Kenya's Deputy President Ruto Has Been Declared The Winner Of The Election

Kenya’s Deputy President Ruto Has Been Declared The Winner Of The Election

There has been a close presidential election in Kenya and the chairman of the electoral commission has declared Deputy President William Ruto the winner over five-time contender Raila Odinga.

This is a triumph for the man who reshaped politics by appealing to struggling Kenyans on economics, not on ethnicity.

According to the chairman, Ruto received 50.49% of the vote, while Odinga received 48.85% of the vote.

However, just before the declaration, chaos broke out when the vice-chair of the electoral commission and three other commissioners told journalists that they could not support the “opaque nature” of the final phase of the election.

Kenya’s Deputy President Ruto Has Been Declared The Winner Of The Election

As vice chair, Juliana Cherera said, “We are not in a position to take ownership of the results that are going to be announced,” but she did not specify what those results would be. In a chaotic scene at the venue of the official declaration, police surged to impose calm amid shouting and scuffles before the electoral commission’s chair Wafula Chebukati announced the official results, adding that the two commissioners still present had been injured.

There was an abrupt split in the commission minutes after Odinga’s chief agent said they could not verify the results and that they raised allegations of “election offenses” without providing any evidence or details about them.

The venue for the declaration was not attended by Odinga.

In the meantime, Kenyans are waiting to find out whether the opposition leader will once again go to court to contest the results of Tuesday’s peaceful election in a country that is vital to regional stability.

As of this writing, it is likely that this will be the last attempt for the 77-year-old longtime opposition figure, backed this time by the former adversary and outgoing President Uhuru Kenyatta, who split with his deputy, Uhuru Ruto, years ago.

In a tweet on the day of the elections, Odinga spokesman Makau Mutua said: “Any results that Chairman Wafuka Chebukati announces are invalid because he did not have a quorum of commissioners to hold a plenary and make such a weighty decision. The ongoing process at Bomas is now ILLEGAL.”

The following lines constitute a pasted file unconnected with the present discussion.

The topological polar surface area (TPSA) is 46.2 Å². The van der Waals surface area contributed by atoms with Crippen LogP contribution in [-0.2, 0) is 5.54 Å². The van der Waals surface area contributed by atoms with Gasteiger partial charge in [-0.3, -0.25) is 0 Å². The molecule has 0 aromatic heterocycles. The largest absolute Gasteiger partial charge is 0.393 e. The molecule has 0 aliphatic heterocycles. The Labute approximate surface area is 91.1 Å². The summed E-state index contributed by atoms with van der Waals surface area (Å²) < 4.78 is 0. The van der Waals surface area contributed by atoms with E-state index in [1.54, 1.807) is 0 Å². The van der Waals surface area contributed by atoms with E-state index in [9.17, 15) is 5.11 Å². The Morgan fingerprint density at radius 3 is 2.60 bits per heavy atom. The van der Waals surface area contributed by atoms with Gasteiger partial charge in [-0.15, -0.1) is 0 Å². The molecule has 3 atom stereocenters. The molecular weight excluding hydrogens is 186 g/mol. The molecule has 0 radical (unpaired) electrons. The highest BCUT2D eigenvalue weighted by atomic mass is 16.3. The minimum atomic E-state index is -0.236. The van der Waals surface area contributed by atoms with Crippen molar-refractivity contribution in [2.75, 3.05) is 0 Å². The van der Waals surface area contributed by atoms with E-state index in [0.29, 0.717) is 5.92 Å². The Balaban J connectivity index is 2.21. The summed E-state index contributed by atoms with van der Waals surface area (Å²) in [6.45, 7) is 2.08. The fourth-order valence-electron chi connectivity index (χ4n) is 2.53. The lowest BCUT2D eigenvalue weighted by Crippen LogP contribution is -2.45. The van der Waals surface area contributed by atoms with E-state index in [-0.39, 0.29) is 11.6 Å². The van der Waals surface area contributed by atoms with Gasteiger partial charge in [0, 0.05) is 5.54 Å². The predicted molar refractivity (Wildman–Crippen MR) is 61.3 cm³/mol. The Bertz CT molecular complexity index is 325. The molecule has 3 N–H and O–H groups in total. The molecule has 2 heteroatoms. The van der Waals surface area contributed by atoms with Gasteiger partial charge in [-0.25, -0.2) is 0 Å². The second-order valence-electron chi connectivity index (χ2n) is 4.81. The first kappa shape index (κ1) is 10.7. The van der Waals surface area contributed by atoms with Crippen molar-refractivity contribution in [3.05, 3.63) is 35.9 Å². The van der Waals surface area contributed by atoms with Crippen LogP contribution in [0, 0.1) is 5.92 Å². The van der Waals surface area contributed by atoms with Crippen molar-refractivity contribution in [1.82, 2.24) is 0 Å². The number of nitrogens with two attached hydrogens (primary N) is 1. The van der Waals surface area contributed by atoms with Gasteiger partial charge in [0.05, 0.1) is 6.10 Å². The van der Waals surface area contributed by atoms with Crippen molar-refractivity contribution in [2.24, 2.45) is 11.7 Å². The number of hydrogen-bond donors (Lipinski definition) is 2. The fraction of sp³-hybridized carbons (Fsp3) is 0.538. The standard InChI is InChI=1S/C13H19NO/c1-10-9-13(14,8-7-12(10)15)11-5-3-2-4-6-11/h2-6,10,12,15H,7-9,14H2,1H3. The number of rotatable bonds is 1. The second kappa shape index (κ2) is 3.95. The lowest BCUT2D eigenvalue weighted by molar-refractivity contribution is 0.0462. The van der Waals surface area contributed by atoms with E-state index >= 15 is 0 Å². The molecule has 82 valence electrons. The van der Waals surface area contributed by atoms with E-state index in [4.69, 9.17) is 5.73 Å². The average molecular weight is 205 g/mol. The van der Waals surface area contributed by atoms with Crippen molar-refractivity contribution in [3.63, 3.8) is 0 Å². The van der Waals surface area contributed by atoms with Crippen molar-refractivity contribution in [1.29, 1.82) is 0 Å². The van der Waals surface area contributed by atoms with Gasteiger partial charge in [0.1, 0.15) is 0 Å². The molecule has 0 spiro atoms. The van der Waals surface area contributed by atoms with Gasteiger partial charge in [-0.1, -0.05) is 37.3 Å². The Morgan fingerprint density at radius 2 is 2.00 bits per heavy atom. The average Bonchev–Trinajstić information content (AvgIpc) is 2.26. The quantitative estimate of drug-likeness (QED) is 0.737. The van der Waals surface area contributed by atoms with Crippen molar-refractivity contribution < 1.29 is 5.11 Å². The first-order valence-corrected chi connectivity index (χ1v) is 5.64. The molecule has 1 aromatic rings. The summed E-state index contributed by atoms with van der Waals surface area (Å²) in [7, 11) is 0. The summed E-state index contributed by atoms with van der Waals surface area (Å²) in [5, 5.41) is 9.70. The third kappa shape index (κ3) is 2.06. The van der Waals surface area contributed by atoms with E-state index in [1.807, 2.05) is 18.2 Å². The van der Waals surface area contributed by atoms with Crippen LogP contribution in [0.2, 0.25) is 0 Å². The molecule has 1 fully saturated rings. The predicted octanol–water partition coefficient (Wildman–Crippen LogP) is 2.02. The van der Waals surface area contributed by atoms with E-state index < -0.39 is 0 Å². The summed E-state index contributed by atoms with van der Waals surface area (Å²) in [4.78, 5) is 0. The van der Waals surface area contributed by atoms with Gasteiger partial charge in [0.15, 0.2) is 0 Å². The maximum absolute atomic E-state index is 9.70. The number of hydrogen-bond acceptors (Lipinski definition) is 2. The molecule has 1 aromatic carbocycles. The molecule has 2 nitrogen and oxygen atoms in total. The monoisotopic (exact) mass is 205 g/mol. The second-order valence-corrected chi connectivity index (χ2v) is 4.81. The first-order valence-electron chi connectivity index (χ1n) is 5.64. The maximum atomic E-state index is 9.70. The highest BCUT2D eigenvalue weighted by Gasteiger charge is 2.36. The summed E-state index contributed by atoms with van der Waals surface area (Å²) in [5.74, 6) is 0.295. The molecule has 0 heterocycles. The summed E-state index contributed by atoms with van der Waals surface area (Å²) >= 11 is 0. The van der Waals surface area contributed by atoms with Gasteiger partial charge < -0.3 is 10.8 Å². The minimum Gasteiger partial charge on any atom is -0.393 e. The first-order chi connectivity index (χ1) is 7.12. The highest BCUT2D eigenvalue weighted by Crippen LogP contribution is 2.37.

In the event that any challenge is filed against the results of the election, candidates or others have seven days to do so. In order for the Supreme Court to rule, it will have 14 days to do so.

In spite of being sidelined by the president, Ruto, 55, fought back and told voters the election was between the “hustlers” like him who come from modest backgrounds and the “dynasties” of Kenyatta and Odinga, whose fathers were Kenya’s first president and vice president respectively.

For a quarter of a century, Odinga has been seeking the presidency of the country.

“Gratitude goes out to millions of Kenyans who refused to be confined to tribal cocoons by their tribal leaders in the midst of an election that focused on issues rather than ethnic divisions,” Ruto said in his acceptance speech, thanking Odinga and emphasizing that the election was a political contest based on issues rather than ethnic divisions.” According to him, those who acted against him “have nothing to fear… There is no place for vengeance.”

There was a drop in turnout to 65% in this election, which reflects both the tiredness of Kenyans seeing the same longtime political figures on the ballot and frustration with the poor economic conditions in East Africa’s economic hub.

It is often the case that Kenyan politics are marked less by ideological platforms than by alliances that create a path to power and the wealth that can come along with it at the top of the game.